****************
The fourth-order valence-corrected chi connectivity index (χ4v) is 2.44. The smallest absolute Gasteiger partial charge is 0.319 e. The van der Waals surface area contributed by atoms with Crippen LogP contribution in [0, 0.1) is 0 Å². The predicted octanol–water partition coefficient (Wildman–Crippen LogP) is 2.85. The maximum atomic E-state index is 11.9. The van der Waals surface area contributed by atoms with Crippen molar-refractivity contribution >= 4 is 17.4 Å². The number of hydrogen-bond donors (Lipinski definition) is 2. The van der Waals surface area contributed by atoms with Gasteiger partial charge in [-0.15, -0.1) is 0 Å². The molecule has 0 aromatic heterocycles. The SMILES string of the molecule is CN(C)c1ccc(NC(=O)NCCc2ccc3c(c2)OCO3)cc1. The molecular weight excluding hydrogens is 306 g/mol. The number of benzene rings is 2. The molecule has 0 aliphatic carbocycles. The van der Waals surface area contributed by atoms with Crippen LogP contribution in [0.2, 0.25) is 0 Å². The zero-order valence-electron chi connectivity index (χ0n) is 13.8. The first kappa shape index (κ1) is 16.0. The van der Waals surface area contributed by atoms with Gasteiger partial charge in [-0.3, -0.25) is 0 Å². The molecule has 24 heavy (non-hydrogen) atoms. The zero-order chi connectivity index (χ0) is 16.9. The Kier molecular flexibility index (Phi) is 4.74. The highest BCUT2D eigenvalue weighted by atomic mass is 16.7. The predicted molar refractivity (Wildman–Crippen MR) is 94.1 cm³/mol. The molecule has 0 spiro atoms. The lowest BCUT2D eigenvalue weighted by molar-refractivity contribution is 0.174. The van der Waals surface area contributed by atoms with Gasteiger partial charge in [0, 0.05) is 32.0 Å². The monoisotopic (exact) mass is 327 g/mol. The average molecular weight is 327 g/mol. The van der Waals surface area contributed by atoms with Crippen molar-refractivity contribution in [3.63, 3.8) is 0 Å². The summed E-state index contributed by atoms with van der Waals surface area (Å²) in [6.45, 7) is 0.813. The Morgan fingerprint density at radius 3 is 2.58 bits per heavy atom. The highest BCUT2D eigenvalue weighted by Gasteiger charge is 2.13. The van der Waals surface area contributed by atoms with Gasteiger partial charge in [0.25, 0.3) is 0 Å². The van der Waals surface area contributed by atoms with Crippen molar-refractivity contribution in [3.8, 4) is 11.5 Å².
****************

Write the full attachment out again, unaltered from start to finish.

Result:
The fourth-order valence-corrected chi connectivity index (χ4v) is 2.44. The smallest absolute Gasteiger partial charge is 0.319 e. The van der Waals surface area contributed by atoms with Crippen LogP contribution in [0, 0.1) is 0 Å². The predicted octanol–water partition coefficient (Wildman–Crippen LogP) is 2.85. The maximum atomic E-state index is 11.9. The van der Waals surface area contributed by atoms with Crippen molar-refractivity contribution >= 4 is 17.4 Å². The number of hydrogen-bond donors (Lipinski definition) is 2. The van der Waals surface area contributed by atoms with Gasteiger partial charge in [-0.15, -0.1) is 0 Å². The molecule has 0 aromatic heterocycles. The SMILES string of the molecule is CN(C)c1ccc(NC(=O)NCCc2ccc3c(c2)OCO3)cc1. The molecular weight excluding hydrogens is 306 g/mol. The number of benzene rings is 2. The molecule has 0 aliphatic carbocycles. The van der Waals surface area contributed by atoms with Crippen LogP contribution in [0.2, 0.25) is 0 Å². The zero-order valence-electron chi connectivity index (χ0n) is 13.8. The first kappa shape index (κ1) is 16.0. The van der Waals surface area contributed by atoms with Gasteiger partial charge in [-0.3, -0.25) is 0 Å². The molecule has 24 heavy (non-hydrogen) atoms. The zero-order chi connectivity index (χ0) is 16.9. The Kier molecular flexibility index (Phi) is 4.74. The highest BCUT2D eigenvalue weighted by atomic mass is 16.7. The predicted molar refractivity (Wildman–Crippen MR) is 94.1 cm³/mol. The molecule has 0 spiro atoms. The lowest BCUT2D eigenvalue weighted by molar-refractivity contribution is 0.174. The van der Waals surface area contributed by atoms with Gasteiger partial charge in [0, 0.05) is 32.0 Å². The monoisotopic (exact) mass is 327 g/mol. The average molecular weight is 327 g/mol. The van der Waals surface area contributed by atoms with Crippen molar-refractivity contribution in [3.63, 3.8) is 0 Å². The summed E-state index contributed by atoms with van der Waals surface area (Å²) in [6.45, 7) is 0.813. The Morgan fingerprint density at radius 3 is 2.58 bits per heavy atom. The highest BCUT2D eigenvalue weighted by Gasteiger charge is 2.13. The van der Waals surface area contributed by atoms with Gasteiger partial charge in [0.25, 0.3) is 0 Å². The van der Waals surface area contributed by atoms with Crippen molar-refractivity contribution in [3.8, 4) is 11.5 Å².